Under-siege National Express is facing more bid interest amid speculation that Stagecoach will join the race for the bus and rail group.
The Scottish-based group, whose franchises include South West Trains, was said to be considering whether to trump the £600 million offer expected from Spain’s Cosmen family and private equity’s CVC.
According to The Sunday Times, Stagecoach has appointed Deutsche Bank to draw up plans for an all-share takeover offer for Birmingham-based National Express. The tie-up would create a group with a significant share of UK transport markets and a strong presence in America.
The bid interest in National Express - which is set to lose its loss-making East Coast rail deal after failing to renegotiate the franchise - began earlier this month with interest from FirstGroup.
The UK’s biggest transport group walked away last week, just as it emerged that the biggest shareholder in National Express - the Cosmen family - had joined forces with CVC to table a proposal. A formal offer could come this week.
National Express shares surged strongly late last week ending Friday’s session 6.7 per cent up at 345.75p, valuing the business at £529,06 million.
Sunday's report said Deutsche Bank has been working on a Stagecoach bid for some weeks, well before the Cosmen interest became public.
If it does not make an offer for the entire company, Stagecoach may yet benefit as the Cosmens and CVC might not be interested in retaining National Express’s UK rail franchises and could attempt to hand them on.
Cash-strapped National Express, which is due to announce half-year figures on Thursday, had been contracted to run the East Coast franchise until 2015, but saw passenger growth stall in the recession.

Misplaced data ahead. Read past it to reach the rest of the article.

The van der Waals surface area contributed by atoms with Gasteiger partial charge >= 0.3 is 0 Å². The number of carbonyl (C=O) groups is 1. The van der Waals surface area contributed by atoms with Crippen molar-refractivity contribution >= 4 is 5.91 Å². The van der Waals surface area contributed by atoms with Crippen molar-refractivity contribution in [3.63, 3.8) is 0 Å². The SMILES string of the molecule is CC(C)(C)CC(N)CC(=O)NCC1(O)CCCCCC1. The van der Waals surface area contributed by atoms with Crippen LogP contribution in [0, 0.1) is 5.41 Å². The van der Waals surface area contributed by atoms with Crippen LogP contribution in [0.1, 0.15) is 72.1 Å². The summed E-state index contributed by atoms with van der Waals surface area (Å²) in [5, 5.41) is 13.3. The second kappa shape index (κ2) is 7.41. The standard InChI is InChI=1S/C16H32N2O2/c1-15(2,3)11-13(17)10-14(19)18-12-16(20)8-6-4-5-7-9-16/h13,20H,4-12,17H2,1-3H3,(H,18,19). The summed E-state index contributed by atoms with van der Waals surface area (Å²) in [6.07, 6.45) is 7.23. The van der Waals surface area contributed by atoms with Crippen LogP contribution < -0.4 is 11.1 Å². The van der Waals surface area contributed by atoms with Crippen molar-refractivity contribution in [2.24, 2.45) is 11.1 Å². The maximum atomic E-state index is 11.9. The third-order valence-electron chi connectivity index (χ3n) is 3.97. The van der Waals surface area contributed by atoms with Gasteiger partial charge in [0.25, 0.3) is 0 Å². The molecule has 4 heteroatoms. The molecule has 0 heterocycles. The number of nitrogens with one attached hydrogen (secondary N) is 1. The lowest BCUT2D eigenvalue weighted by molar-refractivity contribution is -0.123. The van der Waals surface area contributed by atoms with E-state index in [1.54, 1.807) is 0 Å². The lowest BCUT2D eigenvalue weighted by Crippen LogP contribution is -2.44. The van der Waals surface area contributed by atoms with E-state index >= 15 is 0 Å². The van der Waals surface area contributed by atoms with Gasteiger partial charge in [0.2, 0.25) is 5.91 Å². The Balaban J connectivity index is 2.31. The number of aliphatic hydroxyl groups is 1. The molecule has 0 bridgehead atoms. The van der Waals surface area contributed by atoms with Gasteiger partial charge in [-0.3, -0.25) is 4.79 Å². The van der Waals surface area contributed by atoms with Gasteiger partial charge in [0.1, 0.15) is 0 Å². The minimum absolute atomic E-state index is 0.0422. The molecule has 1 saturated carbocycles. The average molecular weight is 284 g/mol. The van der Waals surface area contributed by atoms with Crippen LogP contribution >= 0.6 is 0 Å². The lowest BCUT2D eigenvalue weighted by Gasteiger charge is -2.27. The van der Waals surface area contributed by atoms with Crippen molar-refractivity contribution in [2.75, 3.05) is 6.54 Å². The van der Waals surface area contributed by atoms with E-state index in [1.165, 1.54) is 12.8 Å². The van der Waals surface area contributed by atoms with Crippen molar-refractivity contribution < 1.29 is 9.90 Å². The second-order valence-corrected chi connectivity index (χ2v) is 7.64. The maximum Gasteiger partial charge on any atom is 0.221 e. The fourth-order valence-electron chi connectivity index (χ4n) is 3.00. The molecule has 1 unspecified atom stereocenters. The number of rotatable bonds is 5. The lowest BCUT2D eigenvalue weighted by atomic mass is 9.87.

The deal lost £20 million in the first half of this year.
As a result of handing over the East Coast franchise, it has been warned it could lose its two other rail franchises - East Anglia and commuter service c2c.
It also emerged that Sir Richard Branson’s Virgin Trains - a joint venture with Stagecoach - was mulling over a bid for the East Coast franchise.
Sir Richard told The Sunday Telegraph that he would bid for the line when it comes up for tender, expected to be late next year, if the Government makes changes to the franchise system.
Virgin lost out on two previous occasions for the East Coast line, most recently in 2007 when National Express bid £1.4 billion to win the franchise until 2015.
Sir Richard wants future bidding processes to take into account previous rail performance, future investment programmes and for the franchise period to be longer to spread the risk.
National Express is the West Midlands’ biggest bus company, operating nearly 550 routes across Birmingham, Coventry and the Black Country, and also runs the Midland Metro tram service linking the city centres of Birmingham and Wolverhampton. It is also the country’s biggest operator of long distance coaches.
The company was recently forced to give assurances that the promised new Digbeth Coach Station in Birmingham would open as planned in November after contractor Ashford Construction got into difficulties.